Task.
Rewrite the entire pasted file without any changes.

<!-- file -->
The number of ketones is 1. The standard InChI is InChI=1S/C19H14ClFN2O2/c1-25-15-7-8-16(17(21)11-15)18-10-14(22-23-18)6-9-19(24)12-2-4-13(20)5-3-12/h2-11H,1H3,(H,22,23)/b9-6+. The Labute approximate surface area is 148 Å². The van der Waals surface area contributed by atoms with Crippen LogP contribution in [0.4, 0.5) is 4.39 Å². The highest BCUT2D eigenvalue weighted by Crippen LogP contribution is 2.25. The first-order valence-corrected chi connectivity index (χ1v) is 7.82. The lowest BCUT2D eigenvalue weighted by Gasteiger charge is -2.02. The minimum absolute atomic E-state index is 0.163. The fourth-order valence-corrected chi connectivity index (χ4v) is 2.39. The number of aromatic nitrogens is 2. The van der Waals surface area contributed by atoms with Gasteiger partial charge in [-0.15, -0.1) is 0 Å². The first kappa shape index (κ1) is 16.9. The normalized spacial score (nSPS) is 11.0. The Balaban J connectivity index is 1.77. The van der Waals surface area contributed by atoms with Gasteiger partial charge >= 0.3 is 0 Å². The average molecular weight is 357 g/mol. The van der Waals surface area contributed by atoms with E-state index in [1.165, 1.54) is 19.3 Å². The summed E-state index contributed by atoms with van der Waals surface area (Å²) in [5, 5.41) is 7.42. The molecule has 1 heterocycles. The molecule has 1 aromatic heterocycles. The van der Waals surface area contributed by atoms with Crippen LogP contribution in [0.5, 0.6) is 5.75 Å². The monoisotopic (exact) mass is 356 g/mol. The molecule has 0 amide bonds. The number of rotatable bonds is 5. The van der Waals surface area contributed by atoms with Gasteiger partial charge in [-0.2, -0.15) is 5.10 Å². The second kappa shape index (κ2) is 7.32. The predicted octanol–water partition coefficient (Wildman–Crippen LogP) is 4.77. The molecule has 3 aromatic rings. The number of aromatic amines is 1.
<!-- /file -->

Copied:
The number of ketones is 1. The standard InChI is InChI=1S/C19H14ClFN2O2/c1-25-15-7-8-16(17(21)11-15)18-10-14(22-23-18)6-9-19(24)12-2-4-13(20)5-3-12/h2-11H,1H3,(H,22,23)/b9-6+. The Labute approximate surface area is 148 Å². The van der Waals surface area contributed by atoms with Crippen LogP contribution in [0.4, 0.5) is 4.39 Å². The highest BCUT2D eigenvalue weighted by Crippen LogP contribution is 2.25. The first-order valence-corrected chi connectivity index (χ1v) is 7.82. The lowest BCUT2D eigenvalue weighted by Gasteiger charge is -2.02. The minimum absolute atomic E-state index is 0.163. The fourth-order valence-corrected chi connectivity index (χ4v) is 2.39. The number of aromatic nitrogens is 2. The van der Waals surface area contributed by atoms with Gasteiger partial charge in [-0.15, -0.1) is 0 Å². The first kappa shape index (κ1) is 16.9. The normalized spacial score (nSPS) is 11.0. The Balaban J connectivity index is 1.77. The van der Waals surface area contributed by atoms with Gasteiger partial charge >= 0.3 is 0 Å². The average molecular weight is 357 g/mol. The van der Waals surface area contributed by atoms with E-state index in [1.165, 1.54) is 19.3 Å². The summed E-state index contributed by atoms with van der Waals surface area (Å²) in [5, 5.41) is 7.42. The molecule has 1 heterocycles. The molecule has 1 aromatic heterocycles. The van der Waals surface area contributed by atoms with Crippen LogP contribution in [0.5, 0.6) is 5.75 Å². The monoisotopic (exact) mass is 356 g/mol. The molecule has 0 amide bonds. The number of rotatable bonds is 5. The van der Waals surface area contributed by atoms with Gasteiger partial charge in [-0.2, -0.15) is 5.10 Å². The second kappa shape index (κ2) is 7.32. The predicted octanol–water partition coefficient (Wildman–Crippen LogP) is 4.77. The molecule has 3 aromatic rings. The number of aromatic amines is 1.